After a long winter, it is a welcome sight to see everything blooming and turning green, however, some plants are making a comeback that may not be so welcome. Poison Ivy and Poison Oak are notorious for wreaking havoc on children, campers, and outdoor enthusiasts alike. Arming yourself with the knowledge of what to look out for, and what to do should you have a run in with one of these plants, will set you up for a much more enjoyable time spent outdoors this summer!
First up, Poison Ivy, the most widely known of this rash inducing trio. Some identifying factors of this plant include:
- Leaves are found in groupings of three and often have pointed ends
- May have reddish leaves in the Spring
- Can grow as ground cover, small bushes, and also climb other plants and structures as a vine
- Leaves are among the first to turn colors in the Fall, often turning vibrant Fall colors
Second most commonly encountered is Poison Oak. Some identifying characteristics of this plant include:
- Found primarily in the Southeast US and West Coast – Missouri INCLUDED
- Leaves grow in groups of three
- Leaves are notched similar to actual Oak leaves
- Can have yellow/green flowers as well as similar colored or white berries
Last but not least is Poison Sumac:
- Primarily in the Eastern half of the country, especially prominent around the Mississippi River and boggy areas of the Southeast
- Shrub like plant with leaves growing in groups of 7-13, arranged in pairs
- Can have glossy, off white, or light yellow berries
Some ways to avoid the rashes caused by these plants include:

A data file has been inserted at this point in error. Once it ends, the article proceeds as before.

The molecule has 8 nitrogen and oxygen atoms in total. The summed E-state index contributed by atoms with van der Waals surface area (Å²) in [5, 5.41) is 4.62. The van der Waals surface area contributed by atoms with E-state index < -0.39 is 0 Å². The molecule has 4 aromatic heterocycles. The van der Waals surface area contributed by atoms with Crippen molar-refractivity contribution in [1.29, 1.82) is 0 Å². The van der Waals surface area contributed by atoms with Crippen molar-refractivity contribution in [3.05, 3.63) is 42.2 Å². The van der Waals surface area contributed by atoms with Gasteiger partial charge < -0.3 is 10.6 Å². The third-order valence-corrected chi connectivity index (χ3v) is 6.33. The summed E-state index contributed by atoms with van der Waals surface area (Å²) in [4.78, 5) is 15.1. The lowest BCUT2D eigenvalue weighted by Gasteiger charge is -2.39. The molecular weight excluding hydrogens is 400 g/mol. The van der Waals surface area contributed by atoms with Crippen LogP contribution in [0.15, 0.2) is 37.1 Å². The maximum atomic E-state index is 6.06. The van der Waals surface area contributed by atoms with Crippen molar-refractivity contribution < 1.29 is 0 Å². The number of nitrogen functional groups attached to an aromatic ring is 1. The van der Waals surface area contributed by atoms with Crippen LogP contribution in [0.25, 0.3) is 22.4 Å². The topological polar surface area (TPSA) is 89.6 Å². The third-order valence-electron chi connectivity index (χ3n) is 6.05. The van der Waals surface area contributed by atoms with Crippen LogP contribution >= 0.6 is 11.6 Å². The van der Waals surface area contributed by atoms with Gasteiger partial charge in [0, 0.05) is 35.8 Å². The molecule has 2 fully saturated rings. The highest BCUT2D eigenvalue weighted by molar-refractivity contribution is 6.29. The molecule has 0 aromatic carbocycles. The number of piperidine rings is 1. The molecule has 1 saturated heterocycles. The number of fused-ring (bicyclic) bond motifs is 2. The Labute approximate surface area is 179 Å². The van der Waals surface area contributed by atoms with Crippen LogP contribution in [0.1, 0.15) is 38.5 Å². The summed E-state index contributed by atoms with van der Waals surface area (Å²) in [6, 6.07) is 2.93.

- Wearing long sleeves and pants when out in overgrown or wooded areas. Consider also using gloves and boots as an extra precaution. Wash all exposed clothing in hot water separate from other laundry.
- Use rash barrier lotions to protect skin. Follow all product instructions carefully.
How to treat Poison Ivy, Oak or Sumac.
If you find that you have encountered any of these plants, don’t worry, rashes from this poisonous trio are often treatable at home. The Urushiol oil secreted from these plants will typically produce an itchy, blistering rash, though everyone reacts differently to this exposure. Some easy steps to follow are:
- Wash hands and affected area thoroughly and immediately upon exposure if possible.
- Wash clothes in hot water, seperate from other laundry.
- Clean all items that could have been exposed to the plant and it’s oil, including shoes, tools, pets, etc.
- Avoid scratching rash or disturbing blisters.
- To ease itching, short, lukewarm oatmeal baths or short, cool showers may help, as well as Calamine Lotion, Hydrocortisone Cream, or cold compresses.
While these treatments typically help ease the symptoms of Poison Ivy, Oak, and Sumac rashes, always feel free to call your primary care provider to ensure you are taking the right course of treatment. If you do not see improvement in your symptoms after a week, or your symptoms are severe, such as:
- Most of body is covered in rash
- Multiple areas of rash and blistering
- Face and/or genitals have rash
- Trouble Breathing or Swallowing
Such serious symptoms may require a trip to the Emergency Room. If you are a member of VIP Medical Services, please feel free to call your 24/7 Physician phone number and Dr. Holt and his staff will be happy to consult with you on whether or not your symptoms are treatable in our office, or if they warrant a trip to the ER. Hopefully this information provides you with the “need to know” knowledge to enjoy the outdoors, safely, this summer!